Sexually abused as a young girl, Kate "Ma" Barker grows into a violent and powerful woman by the 1930s. She lovingly dominates her grown sons and grooms them into a pack of tough crooks. The boys include the cruel Herman, who still shares a bed with Ma; Fred, an ex-con who fell in love with a fellow prisoner; and Lloyd, who gets high on whatever's handy. Together they form a deadly, bizarre family of Depression-era bandits.
When Madame Adelaide Bonfamille leaves her fortune to Duchess and her children—Bonfamille’s beloved family of cats—the butler plots to steal the money and kidnaps the legatees, leaving them out on a country road. All seems lost until the wily Thomas O’Malley Cat and his jazz-playing alley cats come to the aristocats’ rescue.
The Garden of the Finzi-Continis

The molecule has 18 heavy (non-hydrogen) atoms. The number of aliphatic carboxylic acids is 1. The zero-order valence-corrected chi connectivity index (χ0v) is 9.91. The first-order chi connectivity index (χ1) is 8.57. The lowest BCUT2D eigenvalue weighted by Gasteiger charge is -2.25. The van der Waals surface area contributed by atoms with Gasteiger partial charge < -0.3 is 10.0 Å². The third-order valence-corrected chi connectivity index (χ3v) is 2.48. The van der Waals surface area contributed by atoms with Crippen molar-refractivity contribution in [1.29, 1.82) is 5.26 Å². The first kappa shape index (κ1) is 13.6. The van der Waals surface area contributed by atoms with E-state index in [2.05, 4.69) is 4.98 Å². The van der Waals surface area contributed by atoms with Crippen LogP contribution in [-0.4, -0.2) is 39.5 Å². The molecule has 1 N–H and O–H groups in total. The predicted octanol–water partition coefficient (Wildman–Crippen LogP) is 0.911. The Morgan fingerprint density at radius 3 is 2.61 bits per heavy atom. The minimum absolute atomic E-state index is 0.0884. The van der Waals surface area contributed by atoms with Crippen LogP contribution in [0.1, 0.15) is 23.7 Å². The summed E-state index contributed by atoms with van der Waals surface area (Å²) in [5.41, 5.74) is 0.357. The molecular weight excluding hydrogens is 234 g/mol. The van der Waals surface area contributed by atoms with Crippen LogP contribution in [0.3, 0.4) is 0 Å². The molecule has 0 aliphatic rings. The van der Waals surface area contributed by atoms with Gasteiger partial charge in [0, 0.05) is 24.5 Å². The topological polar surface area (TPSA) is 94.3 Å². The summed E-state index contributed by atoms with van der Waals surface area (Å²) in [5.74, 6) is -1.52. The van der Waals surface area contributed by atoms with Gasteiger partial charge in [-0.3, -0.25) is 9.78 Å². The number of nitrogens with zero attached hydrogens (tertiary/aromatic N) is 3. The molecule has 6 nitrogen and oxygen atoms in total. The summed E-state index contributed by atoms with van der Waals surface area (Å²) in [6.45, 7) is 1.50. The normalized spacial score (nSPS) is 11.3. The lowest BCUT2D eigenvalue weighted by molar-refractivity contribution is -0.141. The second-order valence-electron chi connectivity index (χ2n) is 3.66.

In late 1930s Ferrara, Italy, the Finzi-Continis are a leading family: wealthy, aristocratic, and urbane; they are also Jewish. Their adult children, Micol and Alberto, gather a diverse circle of friends for tennis and parties at their villa with its lovely grounds, and try to keep the rest of the world at bay. But tensions between them all grow as anti-Semitism rises in Fascist Italy, and even the Finzi-Continis will have to confront the Holocaust.
A fairy godmother helps a princess disguise herself so she won't have to marry her father.
I Never Sang for My Father
Hackman plays a New York professor who wants a change in his life, and plans to get married to his girlfriend and move to California. His mother understands his need to get away, but warns him that moving so far away could be hard on his father. Just before the wedding, the mother dies. Hackman's sister (who has been disowned by their father for marrying a Jewish man) advises him to live his own life, and not let himself be controlled by their father.